LAUGHLIN AIR FORCE BASE, Texas — This year marks the 30th anniversary of the creation of the Martin Luther King Jr. holiday. The holiday gives us a chance to stop and remember the work of not only King, but of all of those who persevered through the Civil Rights Movement to end segregation and improve this great nation.
Starting his career as the pastor of Dexter Avenue Baptist Church in Montgomery, Ala., in 1954, Dr. King quickly became an executive committee member for the National Association for the Advancement of Colored Peoples. From this position, he was able to become a leader of the first great, nonviolent protest of its kind during the Civil Rights Movement: The Montgomery Bus Boycott. The boycott lasted 382 days during which the African-American citizens of Montgomery found solace in speeches given by King at his Church. During the boycott, King was arrested, his home was bombed and he was personally abused. He emerged from the boycott a premier leader, not only within the NAACP, but also within the entire civil rights movement.
Between 1956 and his assassination in 1968, King traveled all over the United States speaking more than 2,500 times. He covered more than six million miles on his journeys, speaking wherever he saw injustice and furthering the cause for civil rights legislation. In 1963, Dr. King organized a demonstration in downtown Birmingham, Ala., one of the primary battlegrounds of the civil rights movements. During the event, dogs and fire hoses were set on the demonstrators and King was jailed. However, the demonstration accomplished its intentions, as the brutality against the peaceful demonstrators drew attention nationwide. While in jail, King outlined his views on nonviolent protest in the famous “Letters from Birmingham Jail” and began planning his most famous speech, to be heard soon after.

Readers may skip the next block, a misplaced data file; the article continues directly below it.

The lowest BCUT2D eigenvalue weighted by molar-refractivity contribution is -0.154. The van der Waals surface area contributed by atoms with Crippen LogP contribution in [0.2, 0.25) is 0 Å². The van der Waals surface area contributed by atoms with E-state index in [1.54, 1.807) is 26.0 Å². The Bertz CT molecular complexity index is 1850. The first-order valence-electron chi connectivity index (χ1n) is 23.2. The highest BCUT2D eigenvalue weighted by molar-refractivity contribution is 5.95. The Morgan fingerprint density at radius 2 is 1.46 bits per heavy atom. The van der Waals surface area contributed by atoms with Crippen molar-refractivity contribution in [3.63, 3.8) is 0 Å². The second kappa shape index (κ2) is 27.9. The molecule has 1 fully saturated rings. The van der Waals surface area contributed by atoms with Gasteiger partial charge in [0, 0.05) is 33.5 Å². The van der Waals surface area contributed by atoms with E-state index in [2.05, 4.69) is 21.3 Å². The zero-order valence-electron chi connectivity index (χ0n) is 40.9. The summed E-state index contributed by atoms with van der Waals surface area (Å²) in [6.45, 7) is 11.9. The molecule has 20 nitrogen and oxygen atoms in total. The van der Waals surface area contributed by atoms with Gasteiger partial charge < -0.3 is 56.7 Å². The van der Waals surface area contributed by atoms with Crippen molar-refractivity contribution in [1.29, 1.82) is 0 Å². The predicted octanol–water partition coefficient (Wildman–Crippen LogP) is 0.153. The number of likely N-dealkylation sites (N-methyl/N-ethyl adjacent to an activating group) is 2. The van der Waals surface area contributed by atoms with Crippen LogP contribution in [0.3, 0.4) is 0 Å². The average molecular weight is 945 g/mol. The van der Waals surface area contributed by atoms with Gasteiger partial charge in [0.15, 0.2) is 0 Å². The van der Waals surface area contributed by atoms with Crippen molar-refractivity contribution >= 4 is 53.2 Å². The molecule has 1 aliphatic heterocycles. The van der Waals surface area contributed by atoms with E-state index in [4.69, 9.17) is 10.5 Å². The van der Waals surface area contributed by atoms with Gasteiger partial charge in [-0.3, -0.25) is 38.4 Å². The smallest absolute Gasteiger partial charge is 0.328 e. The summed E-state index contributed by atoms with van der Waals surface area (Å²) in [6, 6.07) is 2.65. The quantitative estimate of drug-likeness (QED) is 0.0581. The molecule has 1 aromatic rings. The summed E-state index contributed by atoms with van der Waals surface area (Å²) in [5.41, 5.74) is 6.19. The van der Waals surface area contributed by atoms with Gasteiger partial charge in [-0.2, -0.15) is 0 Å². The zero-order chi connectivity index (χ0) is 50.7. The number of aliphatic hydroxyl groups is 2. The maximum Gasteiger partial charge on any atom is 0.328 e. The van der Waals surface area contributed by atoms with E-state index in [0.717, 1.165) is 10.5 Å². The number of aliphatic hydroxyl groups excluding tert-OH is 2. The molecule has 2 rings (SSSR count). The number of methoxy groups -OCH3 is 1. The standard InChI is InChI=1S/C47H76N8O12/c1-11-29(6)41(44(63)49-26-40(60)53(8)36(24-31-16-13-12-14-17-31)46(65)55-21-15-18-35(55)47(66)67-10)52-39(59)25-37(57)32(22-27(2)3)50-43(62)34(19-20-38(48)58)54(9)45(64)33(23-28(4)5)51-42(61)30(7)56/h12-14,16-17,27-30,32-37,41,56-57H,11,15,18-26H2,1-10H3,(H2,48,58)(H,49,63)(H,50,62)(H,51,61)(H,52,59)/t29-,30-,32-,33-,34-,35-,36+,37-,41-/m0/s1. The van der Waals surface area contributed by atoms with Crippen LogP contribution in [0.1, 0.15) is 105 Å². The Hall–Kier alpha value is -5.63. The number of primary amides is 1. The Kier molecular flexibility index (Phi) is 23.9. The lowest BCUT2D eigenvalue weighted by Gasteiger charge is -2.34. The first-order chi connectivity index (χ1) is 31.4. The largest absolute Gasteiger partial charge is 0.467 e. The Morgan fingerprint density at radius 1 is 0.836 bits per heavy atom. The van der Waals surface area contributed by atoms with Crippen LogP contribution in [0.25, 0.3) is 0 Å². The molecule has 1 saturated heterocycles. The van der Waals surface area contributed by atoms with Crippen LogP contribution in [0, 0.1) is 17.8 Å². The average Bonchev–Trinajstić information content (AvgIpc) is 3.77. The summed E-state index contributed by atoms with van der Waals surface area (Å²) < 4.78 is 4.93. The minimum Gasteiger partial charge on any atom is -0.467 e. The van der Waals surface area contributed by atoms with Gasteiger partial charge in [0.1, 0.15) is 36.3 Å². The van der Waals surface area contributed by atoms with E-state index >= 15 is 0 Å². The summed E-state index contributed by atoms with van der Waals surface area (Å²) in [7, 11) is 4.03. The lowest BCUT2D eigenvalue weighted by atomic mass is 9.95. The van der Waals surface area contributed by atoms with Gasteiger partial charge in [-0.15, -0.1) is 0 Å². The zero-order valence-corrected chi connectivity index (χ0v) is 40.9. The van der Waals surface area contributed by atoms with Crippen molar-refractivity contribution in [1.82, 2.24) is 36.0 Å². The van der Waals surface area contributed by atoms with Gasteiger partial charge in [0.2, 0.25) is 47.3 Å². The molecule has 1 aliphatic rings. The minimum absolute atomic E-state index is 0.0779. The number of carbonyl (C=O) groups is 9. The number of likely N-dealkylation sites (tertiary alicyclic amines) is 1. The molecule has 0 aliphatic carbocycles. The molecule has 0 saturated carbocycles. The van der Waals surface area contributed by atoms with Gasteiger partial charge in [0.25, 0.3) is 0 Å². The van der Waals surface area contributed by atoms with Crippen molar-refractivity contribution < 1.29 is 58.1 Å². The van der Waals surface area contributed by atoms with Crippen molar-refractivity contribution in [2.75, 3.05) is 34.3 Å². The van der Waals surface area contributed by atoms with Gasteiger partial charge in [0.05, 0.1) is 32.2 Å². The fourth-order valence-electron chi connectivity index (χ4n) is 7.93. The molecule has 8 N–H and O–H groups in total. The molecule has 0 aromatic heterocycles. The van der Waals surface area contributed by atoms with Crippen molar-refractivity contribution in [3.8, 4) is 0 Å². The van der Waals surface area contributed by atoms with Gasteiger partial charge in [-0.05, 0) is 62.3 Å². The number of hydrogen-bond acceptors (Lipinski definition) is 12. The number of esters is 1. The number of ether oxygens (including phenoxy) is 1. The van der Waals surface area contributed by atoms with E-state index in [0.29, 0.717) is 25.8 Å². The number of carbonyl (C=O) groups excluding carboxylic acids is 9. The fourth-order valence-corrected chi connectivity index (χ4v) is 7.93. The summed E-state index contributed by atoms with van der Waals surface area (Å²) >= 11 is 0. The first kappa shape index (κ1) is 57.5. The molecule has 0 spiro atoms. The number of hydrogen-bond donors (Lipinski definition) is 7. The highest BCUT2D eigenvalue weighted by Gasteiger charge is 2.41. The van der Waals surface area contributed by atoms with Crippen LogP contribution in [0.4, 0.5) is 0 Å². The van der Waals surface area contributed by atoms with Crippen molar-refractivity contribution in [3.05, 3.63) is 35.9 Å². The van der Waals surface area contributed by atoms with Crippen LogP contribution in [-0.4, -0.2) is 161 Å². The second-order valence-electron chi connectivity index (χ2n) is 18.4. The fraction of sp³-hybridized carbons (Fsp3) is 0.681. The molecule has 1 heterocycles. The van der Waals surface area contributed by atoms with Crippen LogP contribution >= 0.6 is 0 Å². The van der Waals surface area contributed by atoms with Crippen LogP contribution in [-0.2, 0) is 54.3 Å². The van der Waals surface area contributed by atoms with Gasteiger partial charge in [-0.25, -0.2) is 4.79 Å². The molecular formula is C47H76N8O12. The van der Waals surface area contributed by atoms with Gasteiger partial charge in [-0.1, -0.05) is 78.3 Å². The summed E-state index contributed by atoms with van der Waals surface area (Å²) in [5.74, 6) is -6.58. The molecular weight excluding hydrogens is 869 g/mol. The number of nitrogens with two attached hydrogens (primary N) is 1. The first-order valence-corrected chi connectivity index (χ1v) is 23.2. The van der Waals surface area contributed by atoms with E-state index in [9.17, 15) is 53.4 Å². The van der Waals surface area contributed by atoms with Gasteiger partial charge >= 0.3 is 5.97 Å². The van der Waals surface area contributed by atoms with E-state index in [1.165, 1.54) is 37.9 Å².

Following his release, King and his supporters began planning for a massive, collaborative, peaceful demonstration in the nation’s capital. On August 28, 1963, more than 200,000 people marched to the foot of the Lincoln Memorial in the National Mall. There, King delivered his “I Have a Dream” speech, calling for the United States to live out its creed and ensure, ‘all men are created equal.’
The march on Washington, D.C., and King’s speech, resonated even in areas where there had previously been little to no racial tension. The Jim Crow Laws and other segregation legislation were suddenly being questioned nationwide. On July 2, 1964, less than a full year after King’s speech, Congress enacted the Civil Rights Act of 1964 that outlawed major forms of discrimination against minorities.
King continued his nonviolent approach to changing the nation until his untimely death in 1968, ultimately encouraging the passing of multiple laws that helped to end segregation and inequality.
On November 2, 1983, after years of requests for a holiday to commemorate King, President Ronald Reagan signed Martin Luther King Jr. Day into law. The day is commemorated on the third Monday in January. In 1994, Congress designated the Martin Luther King Jr. Federal Holiday as a national day of service and charged the Corporation for National and Community Service with leading this effort. The MLK Day of Service is the only federal holiday observed as a national day of service — a “day on, not a day off.” The Department of Defense has adopted this theme and the entire holiday weekend is a dedicated weekend of service.
The Southern California, Riverside community is holding it’s 3rd Annual Honoring the Dream Candlelight Prayer Vigil on Monday between 4 and 6 p.m. in the City Hall’s breezway. For further information call 951-288-4375. For events in different cities, search the Internet with: MLK JR 2013 events Southern California. For ideas on how to serve, visit http://mlkday.gov/about/serveonkingday.php
Remember, Jan. 21 is not just a day off of work — it is a day for service.
(Contributions to the article were made by the 452d AMW PA office.)